By Hortensia Daniels-
Stratford’s Central line was today was today packed with passengers incapable of observing social distancing early in the morning at 7.02 pm.
Train carriages were so packed that passengers were at the edge of the doors. The overwhelming numbers were indistinguishable from pre-Covid times, leaving the opportunity for transmission to be high.
Virtually everybody was masked up, but there were a full people without masks talking in the tube as Londoners made their way to the city for work.
Scientists say masks protects others from contracting the virus, but does not protect passenger from contracting the virus. when people speak and release pathogens in the air.
The central line this morning was packed but with not very much conversation going on the sixth and seventh carriage. Most of the few people having discussions in the train were masked up, although we found three people in two carriages holding a conversation without masks.
No objections were made to the conversations, or the fact they had no masks on. If the individuals with masks had the virus, they would spread it to all those within their vicinity, irrespective of the fact they had masks on.
The masks do not make them immune to contracting the virus from people without masks who are communicating and releasing pathogens from their mouths which could be infected.
Masked passengers generally mind their own business during their train ride to work, avoiding confrontation at all costs. Passengers stand very close to one another, many holding the supporting rope handles touched by millions of other passengers the previous day. It is the same way passengers who use public transport touch the same rope handle without gloves.
The platform was also filled with waiting passengers, most holding aloft newspapers covering the pandemic and its effect on the world. Carriages were relatively quiet , and those talking stood out because of the general silence in the carriages. The details of their conversation was clear to hear, much depended on how much notice other passengers were given to them.
Some spoke about the challenges at their place of work in relation to contracted work and furlough payments for those off work. Others spoke about their worries arising from living with relatives with underlying issues.
Sharon Anderton, 32,a receptionist, told The Eye Of Media.Com: ” I feel safe travelling on the tube, but worry sometimes when I hear someone cough or sneeze. I know we all cough or sneeze in the winter months, but when Covid is around, you don’t want anybody coughing near you, especially if they don’t have a mask”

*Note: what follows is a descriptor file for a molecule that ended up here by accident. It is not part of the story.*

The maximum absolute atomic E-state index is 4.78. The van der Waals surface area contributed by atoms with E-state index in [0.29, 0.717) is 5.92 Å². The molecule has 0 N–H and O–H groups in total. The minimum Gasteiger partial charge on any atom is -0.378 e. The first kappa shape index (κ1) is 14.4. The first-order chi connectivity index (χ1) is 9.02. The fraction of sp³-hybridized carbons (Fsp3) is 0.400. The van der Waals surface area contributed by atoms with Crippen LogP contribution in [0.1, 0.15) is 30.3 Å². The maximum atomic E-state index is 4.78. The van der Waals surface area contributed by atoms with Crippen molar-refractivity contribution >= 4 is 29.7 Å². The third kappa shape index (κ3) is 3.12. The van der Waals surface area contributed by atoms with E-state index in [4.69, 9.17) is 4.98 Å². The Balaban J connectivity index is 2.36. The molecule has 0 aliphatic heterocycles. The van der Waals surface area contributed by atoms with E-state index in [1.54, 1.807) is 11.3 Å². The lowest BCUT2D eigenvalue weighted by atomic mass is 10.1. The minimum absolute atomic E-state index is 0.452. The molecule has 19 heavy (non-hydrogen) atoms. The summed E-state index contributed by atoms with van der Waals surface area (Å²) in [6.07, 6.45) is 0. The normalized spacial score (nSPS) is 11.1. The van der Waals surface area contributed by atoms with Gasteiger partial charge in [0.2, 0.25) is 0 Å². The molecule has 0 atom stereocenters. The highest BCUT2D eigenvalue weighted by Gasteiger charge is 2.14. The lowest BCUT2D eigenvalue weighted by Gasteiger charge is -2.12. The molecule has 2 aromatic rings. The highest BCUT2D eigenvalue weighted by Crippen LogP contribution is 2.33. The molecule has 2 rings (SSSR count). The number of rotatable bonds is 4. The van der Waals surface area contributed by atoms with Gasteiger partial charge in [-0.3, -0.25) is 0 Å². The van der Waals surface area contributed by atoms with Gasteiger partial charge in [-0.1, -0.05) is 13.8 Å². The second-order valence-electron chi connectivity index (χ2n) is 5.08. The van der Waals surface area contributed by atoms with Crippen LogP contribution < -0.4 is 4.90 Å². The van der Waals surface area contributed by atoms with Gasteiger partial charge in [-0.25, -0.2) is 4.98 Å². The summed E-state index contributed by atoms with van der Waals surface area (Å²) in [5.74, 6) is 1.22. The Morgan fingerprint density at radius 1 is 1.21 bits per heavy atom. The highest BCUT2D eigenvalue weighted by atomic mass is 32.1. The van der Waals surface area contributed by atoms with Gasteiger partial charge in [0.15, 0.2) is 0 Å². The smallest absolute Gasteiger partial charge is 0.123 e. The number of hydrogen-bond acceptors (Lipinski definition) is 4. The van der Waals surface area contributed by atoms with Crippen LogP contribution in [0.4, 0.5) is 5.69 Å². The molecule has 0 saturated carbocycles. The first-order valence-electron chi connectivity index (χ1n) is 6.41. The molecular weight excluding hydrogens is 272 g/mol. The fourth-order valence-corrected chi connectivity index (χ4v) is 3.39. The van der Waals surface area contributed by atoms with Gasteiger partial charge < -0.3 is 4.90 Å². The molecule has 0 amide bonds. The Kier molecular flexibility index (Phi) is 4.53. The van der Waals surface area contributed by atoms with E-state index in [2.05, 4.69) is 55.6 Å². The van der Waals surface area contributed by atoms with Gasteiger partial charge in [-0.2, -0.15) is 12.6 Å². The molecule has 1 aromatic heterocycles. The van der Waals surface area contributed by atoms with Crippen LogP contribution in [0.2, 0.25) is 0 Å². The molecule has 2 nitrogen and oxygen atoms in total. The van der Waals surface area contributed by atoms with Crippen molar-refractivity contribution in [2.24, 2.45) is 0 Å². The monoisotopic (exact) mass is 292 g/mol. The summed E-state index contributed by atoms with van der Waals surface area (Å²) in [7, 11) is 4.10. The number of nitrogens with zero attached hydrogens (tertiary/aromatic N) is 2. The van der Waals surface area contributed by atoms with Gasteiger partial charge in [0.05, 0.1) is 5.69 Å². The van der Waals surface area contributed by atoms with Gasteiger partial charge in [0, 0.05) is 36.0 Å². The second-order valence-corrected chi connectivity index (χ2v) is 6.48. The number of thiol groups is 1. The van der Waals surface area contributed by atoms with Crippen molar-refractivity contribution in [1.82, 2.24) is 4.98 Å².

Another passenger, Carl Mansion, builder, said: ” I just concentrate on getting work and noticed that most people are masked up, so I don’t worry much. I had no problems today, but there are times when I have had people close to me talking without masks. I have children to worry about, so I have no choice but to confront anybody around me without a mask who is talking. I simply won’t have it”.
There were a number of loud coughs by passengers mainly in masks, and none of the unmasked passengers coughed. Our researchers went into three other carriages to examine the state of affairs in different groups of passengers.
The findings were that more than 99% of passengers were masked up, with very limited discussions going on.
Passengers were provided with survey forms with questions about the coronavirus and the lockdown, to get their views about the British government’s handling of the pandemic.
Verbal interviews were sought with some passengers, and a few obliged while others were more concerned with continuing their journey to work.
Callum Stevens, 31, a career, from Woodford said: ‘ I think the British government’s U turns are too many and do little to build trust in their credibility. Having said that I think it is pretty obvious that the pandemic is serious and we should all take care not to infect others.
Another passenger, Marsha Allison from Leyton, said: ”I feel safe in the tube because most people are masked, at least those around me are fully masked everyday I take the tube. The thing that gets me thinking is the fact the trains are so full that social distance is impossible.
If people can be so cramped up in a small space, I struggle to see what the difference is if people were free to move about with masks. I can tell you that cafes and restaurant are never as cramped up as restaurants like Nando’s or cafes. I am yet to hear the sense in trains being able to be so full up, when shopping centres are never that full, and masks are compulsory in shops.
”I just feel so sorry for Debenham employers and employees, because I have never seen Debenham or Primark as full as the central line on a week day morning. It makes no sense of the lockdown, except that limited the gathering of crowds minimises the transmission of the virus. But if all the trains are as full as they are when I use them in the mornings, it makes none sense of the lockdown”.